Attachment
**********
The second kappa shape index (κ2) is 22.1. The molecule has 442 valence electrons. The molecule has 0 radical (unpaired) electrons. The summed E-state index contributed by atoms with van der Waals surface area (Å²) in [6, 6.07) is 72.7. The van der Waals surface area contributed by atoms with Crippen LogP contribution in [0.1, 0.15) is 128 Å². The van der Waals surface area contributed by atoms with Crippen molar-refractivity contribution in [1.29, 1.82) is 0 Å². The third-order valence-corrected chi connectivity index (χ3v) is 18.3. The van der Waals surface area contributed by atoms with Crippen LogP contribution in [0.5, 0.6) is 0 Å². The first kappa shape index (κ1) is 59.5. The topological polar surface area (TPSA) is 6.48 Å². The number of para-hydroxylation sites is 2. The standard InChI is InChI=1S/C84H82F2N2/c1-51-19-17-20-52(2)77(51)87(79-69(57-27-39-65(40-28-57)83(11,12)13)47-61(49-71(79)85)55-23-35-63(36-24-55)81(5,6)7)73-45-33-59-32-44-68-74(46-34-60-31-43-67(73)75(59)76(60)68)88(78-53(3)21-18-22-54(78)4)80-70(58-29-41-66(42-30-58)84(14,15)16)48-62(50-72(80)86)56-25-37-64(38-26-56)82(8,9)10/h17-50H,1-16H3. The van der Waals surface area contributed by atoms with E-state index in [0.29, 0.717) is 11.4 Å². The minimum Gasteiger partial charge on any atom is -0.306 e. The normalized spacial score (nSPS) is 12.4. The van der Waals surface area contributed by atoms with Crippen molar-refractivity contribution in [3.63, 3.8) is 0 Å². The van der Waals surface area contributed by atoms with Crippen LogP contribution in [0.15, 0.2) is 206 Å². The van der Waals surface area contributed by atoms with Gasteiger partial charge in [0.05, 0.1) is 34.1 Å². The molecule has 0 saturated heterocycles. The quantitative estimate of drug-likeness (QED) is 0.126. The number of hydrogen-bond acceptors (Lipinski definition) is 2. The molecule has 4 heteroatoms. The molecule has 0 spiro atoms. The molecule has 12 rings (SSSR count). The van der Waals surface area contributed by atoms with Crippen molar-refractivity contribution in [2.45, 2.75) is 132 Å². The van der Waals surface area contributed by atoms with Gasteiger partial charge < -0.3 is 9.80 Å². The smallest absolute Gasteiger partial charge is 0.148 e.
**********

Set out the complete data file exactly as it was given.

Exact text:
The second kappa shape index (κ2) is 22.1. The molecule has 442 valence electrons. The molecule has 0 radical (unpaired) electrons. The summed E-state index contributed by atoms with van der Waals surface area (Å²) in [6, 6.07) is 72.7. The van der Waals surface area contributed by atoms with Crippen LogP contribution in [0.1, 0.15) is 128 Å². The van der Waals surface area contributed by atoms with Crippen molar-refractivity contribution in [1.29, 1.82) is 0 Å². The third-order valence-corrected chi connectivity index (χ3v) is 18.3. The van der Waals surface area contributed by atoms with Crippen LogP contribution in [0.5, 0.6) is 0 Å². The first kappa shape index (κ1) is 59.5. The topological polar surface area (TPSA) is 6.48 Å². The number of para-hydroxylation sites is 2. The standard InChI is InChI=1S/C84H82F2N2/c1-51-19-17-20-52(2)77(51)87(79-69(57-27-39-65(40-28-57)83(11,12)13)47-61(49-71(79)85)55-23-35-63(36-24-55)81(5,6)7)73-45-33-59-32-44-68-74(46-34-60-31-43-67(73)75(59)76(60)68)88(78-53(3)21-18-22-54(78)4)80-70(58-29-41-66(42-30-58)84(14,15)16)48-62(50-72(80)86)56-25-37-64(38-26-56)82(8,9)10/h17-50H,1-16H3. The van der Waals surface area contributed by atoms with E-state index in [0.29, 0.717) is 11.4 Å². The minimum Gasteiger partial charge on any atom is -0.306 e. The normalized spacial score (nSPS) is 12.4. The van der Waals surface area contributed by atoms with Crippen molar-refractivity contribution in [3.63, 3.8) is 0 Å². The van der Waals surface area contributed by atoms with Crippen LogP contribution in [0.15, 0.2) is 206 Å². The van der Waals surface area contributed by atoms with Gasteiger partial charge in [0.05, 0.1) is 34.1 Å². The molecule has 0 saturated heterocycles. The quantitative estimate of drug-likeness (QED) is 0.126. The number of hydrogen-bond acceptors (Lipinski definition) is 2. The molecule has 4 heteroatoms. The molecule has 0 spiro atoms. The molecule has 12 rings (SSSR count). The van der Waals surface area contributed by atoms with Crippen molar-refractivity contribution in [2.45, 2.75) is 132 Å². The van der Waals surface area contributed by atoms with Gasteiger partial charge < -0.3 is 9.80 Å². The smallest absolute Gasteiger partial charge is 0.148 e.